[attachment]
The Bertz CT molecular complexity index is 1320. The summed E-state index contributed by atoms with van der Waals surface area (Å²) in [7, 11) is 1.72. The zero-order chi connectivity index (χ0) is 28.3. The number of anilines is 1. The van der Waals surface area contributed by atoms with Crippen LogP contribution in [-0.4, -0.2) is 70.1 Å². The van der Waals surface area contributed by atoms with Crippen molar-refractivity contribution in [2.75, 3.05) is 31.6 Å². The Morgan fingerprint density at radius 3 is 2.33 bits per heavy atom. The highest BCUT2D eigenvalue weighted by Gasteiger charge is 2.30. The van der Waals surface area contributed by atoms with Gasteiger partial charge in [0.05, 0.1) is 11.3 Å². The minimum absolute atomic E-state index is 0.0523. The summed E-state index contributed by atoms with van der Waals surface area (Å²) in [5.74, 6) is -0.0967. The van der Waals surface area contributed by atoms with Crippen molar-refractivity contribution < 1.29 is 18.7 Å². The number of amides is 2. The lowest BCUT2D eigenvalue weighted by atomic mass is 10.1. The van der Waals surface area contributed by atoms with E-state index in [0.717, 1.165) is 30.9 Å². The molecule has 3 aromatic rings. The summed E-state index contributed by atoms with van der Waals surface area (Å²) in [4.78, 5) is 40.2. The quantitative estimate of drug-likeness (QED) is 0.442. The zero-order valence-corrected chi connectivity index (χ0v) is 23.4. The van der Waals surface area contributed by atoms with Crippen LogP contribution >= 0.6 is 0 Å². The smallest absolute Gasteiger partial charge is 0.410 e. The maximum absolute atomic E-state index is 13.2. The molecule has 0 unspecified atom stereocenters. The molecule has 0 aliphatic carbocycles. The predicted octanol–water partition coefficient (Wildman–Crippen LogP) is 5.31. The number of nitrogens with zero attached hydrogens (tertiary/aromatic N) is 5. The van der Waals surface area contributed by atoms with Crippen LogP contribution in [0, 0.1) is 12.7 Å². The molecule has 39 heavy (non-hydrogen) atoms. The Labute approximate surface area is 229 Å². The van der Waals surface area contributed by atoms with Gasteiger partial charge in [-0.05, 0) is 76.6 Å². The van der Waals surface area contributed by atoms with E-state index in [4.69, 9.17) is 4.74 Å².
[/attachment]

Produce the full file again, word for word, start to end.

The Bertz CT molecular complexity index is 1320. The summed E-state index contributed by atoms with van der Waals surface area (Å²) in [7, 11) is 1.72. The zero-order chi connectivity index (χ0) is 28.3. The number of anilines is 1. The van der Waals surface area contributed by atoms with Crippen LogP contribution in [-0.4, -0.2) is 70.1 Å². The van der Waals surface area contributed by atoms with Crippen molar-refractivity contribution in [2.75, 3.05) is 31.6 Å². The Morgan fingerprint density at radius 3 is 2.33 bits per heavy atom. The highest BCUT2D eigenvalue weighted by Gasteiger charge is 2.30. The van der Waals surface area contributed by atoms with Gasteiger partial charge in [0.05, 0.1) is 11.3 Å². The minimum absolute atomic E-state index is 0.0523. The summed E-state index contributed by atoms with van der Waals surface area (Å²) in [5.74, 6) is -0.0967. The van der Waals surface area contributed by atoms with Crippen molar-refractivity contribution < 1.29 is 18.7 Å². The number of amides is 2. The lowest BCUT2D eigenvalue weighted by atomic mass is 10.1. The van der Waals surface area contributed by atoms with E-state index in [0.717, 1.165) is 30.9 Å². The molecule has 3 aromatic rings. The summed E-state index contributed by atoms with van der Waals surface area (Å²) in [4.78, 5) is 40.2. The quantitative estimate of drug-likeness (QED) is 0.442. The zero-order valence-corrected chi connectivity index (χ0v) is 23.4. The van der Waals surface area contributed by atoms with Crippen LogP contribution >= 0.6 is 0 Å². The smallest absolute Gasteiger partial charge is 0.410 e. The maximum absolute atomic E-state index is 13.2. The molecule has 0 unspecified atom stereocenters. The molecule has 0 aliphatic carbocycles. The predicted octanol–water partition coefficient (Wildman–Crippen LogP) is 5.31. The number of nitrogens with zero attached hydrogens (tertiary/aromatic N) is 5. The van der Waals surface area contributed by atoms with Crippen LogP contribution in [0, 0.1) is 12.7 Å². The molecule has 39 heavy (non-hydrogen) atoms. The Labute approximate surface area is 229 Å². The van der Waals surface area contributed by atoms with Gasteiger partial charge in [-0.05, 0) is 76.6 Å². The van der Waals surface area contributed by atoms with E-state index in [4.69, 9.17) is 4.74 Å².